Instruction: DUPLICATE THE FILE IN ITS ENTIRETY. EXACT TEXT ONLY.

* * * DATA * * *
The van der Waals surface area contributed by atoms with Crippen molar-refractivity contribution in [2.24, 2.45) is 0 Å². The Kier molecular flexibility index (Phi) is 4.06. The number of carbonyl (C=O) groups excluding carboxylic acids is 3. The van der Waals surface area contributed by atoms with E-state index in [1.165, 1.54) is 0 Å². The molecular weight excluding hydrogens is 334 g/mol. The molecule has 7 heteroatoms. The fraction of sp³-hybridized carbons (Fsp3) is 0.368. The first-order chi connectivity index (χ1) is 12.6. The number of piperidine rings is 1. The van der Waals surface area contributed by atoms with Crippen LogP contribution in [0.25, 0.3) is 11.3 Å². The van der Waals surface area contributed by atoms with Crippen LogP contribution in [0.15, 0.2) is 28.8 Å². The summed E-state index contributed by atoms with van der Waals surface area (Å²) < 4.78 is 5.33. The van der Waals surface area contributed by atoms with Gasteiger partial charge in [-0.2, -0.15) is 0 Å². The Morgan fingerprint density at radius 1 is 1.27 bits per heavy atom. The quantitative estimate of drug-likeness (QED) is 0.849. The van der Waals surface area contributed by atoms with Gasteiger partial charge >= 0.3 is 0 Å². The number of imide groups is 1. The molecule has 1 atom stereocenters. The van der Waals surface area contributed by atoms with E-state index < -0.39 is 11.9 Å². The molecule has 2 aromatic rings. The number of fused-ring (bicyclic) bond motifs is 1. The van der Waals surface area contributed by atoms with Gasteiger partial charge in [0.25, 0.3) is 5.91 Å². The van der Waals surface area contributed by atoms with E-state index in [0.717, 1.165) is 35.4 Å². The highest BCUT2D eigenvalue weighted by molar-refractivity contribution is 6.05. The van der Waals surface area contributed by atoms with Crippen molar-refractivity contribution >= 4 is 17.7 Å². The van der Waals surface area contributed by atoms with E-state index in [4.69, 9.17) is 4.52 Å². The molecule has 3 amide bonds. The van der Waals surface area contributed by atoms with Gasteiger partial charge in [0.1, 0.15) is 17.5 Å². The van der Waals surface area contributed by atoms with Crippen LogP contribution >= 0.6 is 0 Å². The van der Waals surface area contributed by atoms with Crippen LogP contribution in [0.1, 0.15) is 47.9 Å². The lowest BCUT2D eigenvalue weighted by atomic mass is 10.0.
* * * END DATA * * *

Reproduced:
The van der Waals surface area contributed by atoms with Crippen molar-refractivity contribution in [2.24, 2.45) is 0 Å². The Kier molecular flexibility index (Phi) is 4.06. The number of carbonyl (C=O) groups excluding carboxylic acids is 3. The van der Waals surface area contributed by atoms with E-state index in [1.165, 1.54) is 0 Å². The molecular weight excluding hydrogens is 334 g/mol. The molecule has 7 heteroatoms. The fraction of sp³-hybridized carbons (Fsp3) is 0.368. The first-order chi connectivity index (χ1) is 12.6. The number of piperidine rings is 1. The van der Waals surface area contributed by atoms with Crippen LogP contribution in [0.25, 0.3) is 11.3 Å². The van der Waals surface area contributed by atoms with Crippen LogP contribution in [0.15, 0.2) is 28.8 Å². The summed E-state index contributed by atoms with van der Waals surface area (Å²) < 4.78 is 5.33. The van der Waals surface area contributed by atoms with Gasteiger partial charge in [-0.2, -0.15) is 0 Å². The Morgan fingerprint density at radius 1 is 1.27 bits per heavy atom. The quantitative estimate of drug-likeness (QED) is 0.849. The van der Waals surface area contributed by atoms with Gasteiger partial charge >= 0.3 is 0 Å². The number of imide groups is 1. The molecule has 1 atom stereocenters. The van der Waals surface area contributed by atoms with E-state index < -0.39 is 11.9 Å². The molecule has 2 aromatic rings. The number of fused-ring (bicyclic) bond motifs is 1. The van der Waals surface area contributed by atoms with Gasteiger partial charge in [0.25, 0.3) is 5.91 Å². The van der Waals surface area contributed by atoms with E-state index in [0.717, 1.165) is 35.4 Å². The highest BCUT2D eigenvalue weighted by molar-refractivity contribution is 6.05. The van der Waals surface area contributed by atoms with Crippen molar-refractivity contribution >= 4 is 17.7 Å². The van der Waals surface area contributed by atoms with E-state index in [4.69, 9.17) is 4.52 Å². The molecule has 3 amide bonds. The van der Waals surface area contributed by atoms with Gasteiger partial charge in [0.1, 0.15) is 17.5 Å². The van der Waals surface area contributed by atoms with Crippen LogP contribution >= 0.6 is 0 Å². The van der Waals surface area contributed by atoms with Crippen LogP contribution in [0.1, 0.15) is 47.9 Å². The lowest BCUT2D eigenvalue weighted by atomic mass is 10.0.